A local woman is concerned because her neighbors have let their trees grow close to a power line, and now it’s sparking — but she’s having trouble getting anyone to do anything about it.
“It’s scary even when the wind starts blowing anything,” said homeowner Annemarie Rader. “I just go in the house; I don’t want to be out here.”
When it’s very windy out, she fears disaster will strike her home near Juan Tabo and Candelaria.
Since last fall, she has repeatedly asked PNM to trim a neighbor’s overgrown mulberry trees. She says the branches hit their power lines.
Footage Rader caught on camera shows huge electrical flashes lighting up her yard.
“It was very scary and I was just like, ‘Oh my goodness,’ and it just kept happening over and over like every five minutes it would do that again,” said Rader.
Still, no one’s done anything about it.
“A PNM employee finally came out; came into the backyard; and he said that’s not their deal anymore – they don’t do cutting of the trees,” said Rader.
That was a month ago.
She says she was also told by PNM that it was her neighbor’s responsibility, and to call the fire department if there are any more sparks.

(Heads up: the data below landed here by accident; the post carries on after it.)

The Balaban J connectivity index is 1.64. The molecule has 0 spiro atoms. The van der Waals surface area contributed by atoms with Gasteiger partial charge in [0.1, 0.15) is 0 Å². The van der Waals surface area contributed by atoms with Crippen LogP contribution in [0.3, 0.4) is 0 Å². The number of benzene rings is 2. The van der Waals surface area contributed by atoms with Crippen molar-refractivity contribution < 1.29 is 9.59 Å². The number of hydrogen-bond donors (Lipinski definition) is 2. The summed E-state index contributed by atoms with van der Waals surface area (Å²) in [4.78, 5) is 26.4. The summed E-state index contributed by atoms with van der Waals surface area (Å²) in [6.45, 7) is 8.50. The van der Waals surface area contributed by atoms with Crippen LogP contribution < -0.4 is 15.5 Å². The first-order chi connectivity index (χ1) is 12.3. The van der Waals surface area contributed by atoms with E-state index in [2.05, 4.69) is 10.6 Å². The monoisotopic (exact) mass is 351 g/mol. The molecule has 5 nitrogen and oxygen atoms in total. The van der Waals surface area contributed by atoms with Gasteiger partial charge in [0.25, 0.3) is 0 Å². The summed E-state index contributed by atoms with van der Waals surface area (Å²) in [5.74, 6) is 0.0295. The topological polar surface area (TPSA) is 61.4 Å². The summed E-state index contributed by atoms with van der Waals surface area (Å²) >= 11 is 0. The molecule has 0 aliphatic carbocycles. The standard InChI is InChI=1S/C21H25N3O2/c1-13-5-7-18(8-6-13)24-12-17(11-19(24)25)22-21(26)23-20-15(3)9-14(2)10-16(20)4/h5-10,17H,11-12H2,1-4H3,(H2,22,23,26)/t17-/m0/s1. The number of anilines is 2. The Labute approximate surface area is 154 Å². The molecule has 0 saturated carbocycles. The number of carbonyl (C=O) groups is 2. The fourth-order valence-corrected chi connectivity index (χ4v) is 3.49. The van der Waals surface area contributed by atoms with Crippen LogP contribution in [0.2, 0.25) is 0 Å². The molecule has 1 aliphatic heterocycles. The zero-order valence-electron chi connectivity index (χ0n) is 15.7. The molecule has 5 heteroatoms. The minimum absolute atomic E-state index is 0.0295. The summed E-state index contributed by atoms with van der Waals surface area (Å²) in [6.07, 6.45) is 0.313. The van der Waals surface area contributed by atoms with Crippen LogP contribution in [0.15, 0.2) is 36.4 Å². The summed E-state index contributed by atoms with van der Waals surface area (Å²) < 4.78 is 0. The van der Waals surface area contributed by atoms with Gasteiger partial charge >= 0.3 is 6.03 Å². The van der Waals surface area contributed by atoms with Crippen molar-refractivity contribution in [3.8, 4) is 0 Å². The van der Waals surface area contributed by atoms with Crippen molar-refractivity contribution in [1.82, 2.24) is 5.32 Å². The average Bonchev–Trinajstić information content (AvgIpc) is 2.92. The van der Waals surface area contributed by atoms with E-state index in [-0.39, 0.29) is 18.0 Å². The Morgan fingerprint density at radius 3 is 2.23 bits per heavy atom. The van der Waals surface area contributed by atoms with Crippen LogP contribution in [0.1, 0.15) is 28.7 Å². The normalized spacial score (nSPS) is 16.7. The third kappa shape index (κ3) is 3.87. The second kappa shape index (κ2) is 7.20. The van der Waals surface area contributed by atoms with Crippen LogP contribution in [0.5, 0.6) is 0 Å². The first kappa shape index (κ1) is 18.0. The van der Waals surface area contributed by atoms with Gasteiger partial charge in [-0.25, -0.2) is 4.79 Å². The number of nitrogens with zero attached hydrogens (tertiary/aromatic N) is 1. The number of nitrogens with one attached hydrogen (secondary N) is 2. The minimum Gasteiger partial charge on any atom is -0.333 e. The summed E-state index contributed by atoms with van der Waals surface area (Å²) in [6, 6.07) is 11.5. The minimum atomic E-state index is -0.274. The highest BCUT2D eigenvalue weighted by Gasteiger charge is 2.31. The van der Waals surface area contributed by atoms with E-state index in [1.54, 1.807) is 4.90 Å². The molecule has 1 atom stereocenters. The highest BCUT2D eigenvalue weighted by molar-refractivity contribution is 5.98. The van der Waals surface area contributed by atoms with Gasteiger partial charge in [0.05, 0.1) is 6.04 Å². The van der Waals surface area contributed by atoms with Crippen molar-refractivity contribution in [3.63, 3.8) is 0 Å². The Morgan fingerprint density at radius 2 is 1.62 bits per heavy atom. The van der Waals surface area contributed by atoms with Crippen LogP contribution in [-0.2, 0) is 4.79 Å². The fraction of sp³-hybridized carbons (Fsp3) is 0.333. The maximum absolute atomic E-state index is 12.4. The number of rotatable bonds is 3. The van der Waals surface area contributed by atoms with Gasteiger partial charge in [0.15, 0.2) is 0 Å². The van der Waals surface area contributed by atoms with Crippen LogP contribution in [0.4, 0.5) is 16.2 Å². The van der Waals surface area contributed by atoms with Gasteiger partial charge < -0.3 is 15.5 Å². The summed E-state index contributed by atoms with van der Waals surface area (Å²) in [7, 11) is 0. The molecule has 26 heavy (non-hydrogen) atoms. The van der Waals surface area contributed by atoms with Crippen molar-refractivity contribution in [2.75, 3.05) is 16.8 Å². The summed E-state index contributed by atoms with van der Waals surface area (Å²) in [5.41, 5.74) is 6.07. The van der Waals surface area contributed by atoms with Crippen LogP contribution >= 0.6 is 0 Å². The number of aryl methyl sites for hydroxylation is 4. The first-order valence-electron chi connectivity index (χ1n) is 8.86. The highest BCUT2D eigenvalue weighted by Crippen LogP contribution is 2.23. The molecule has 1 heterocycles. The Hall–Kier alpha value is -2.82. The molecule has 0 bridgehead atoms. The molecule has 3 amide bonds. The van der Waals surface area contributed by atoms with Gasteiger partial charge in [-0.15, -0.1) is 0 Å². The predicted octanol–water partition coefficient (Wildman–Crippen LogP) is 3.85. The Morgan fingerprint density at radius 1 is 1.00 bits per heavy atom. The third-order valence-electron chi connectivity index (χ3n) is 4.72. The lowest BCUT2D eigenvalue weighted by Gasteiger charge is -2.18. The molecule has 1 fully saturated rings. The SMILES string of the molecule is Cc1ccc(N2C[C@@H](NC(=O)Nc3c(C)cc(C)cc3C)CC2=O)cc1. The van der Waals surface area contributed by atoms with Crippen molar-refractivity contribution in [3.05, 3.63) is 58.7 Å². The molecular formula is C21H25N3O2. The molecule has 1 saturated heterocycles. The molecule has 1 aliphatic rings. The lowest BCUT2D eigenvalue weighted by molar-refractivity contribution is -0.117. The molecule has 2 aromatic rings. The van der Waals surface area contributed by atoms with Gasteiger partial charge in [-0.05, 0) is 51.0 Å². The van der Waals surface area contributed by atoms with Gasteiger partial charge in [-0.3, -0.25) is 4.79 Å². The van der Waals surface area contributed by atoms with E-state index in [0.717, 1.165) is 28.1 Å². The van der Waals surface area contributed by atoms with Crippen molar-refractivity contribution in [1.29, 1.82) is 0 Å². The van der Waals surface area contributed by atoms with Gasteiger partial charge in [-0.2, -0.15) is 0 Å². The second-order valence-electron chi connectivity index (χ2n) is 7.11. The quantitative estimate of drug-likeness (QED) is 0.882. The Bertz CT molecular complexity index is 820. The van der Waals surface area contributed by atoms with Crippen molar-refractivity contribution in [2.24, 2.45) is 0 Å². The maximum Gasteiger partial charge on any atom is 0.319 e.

“I’m afraid that the line will come down in the backyard and have a live wire in our backyard and we have two little dogs,” said Rader.
However, PNM’s web site clearly states, “PNM routinely inspects trees that interfere with power lines and trims them on a planned schedule.”
Initially, PNM spokesperson Dan Ware also told KRQE News 13 that Rader’s neighbor is responsible. But that neighbor, who is renting, says that should be his landlord’s job.
“No one’s come out [to trim them] and the holidays are coming up soon, so we’re just afraid that it’s very dangerous,” said Rader.
PNM refused a request for a camera interview. After our calls, they went out to the property again and have now submitted a work order to deal with the trees.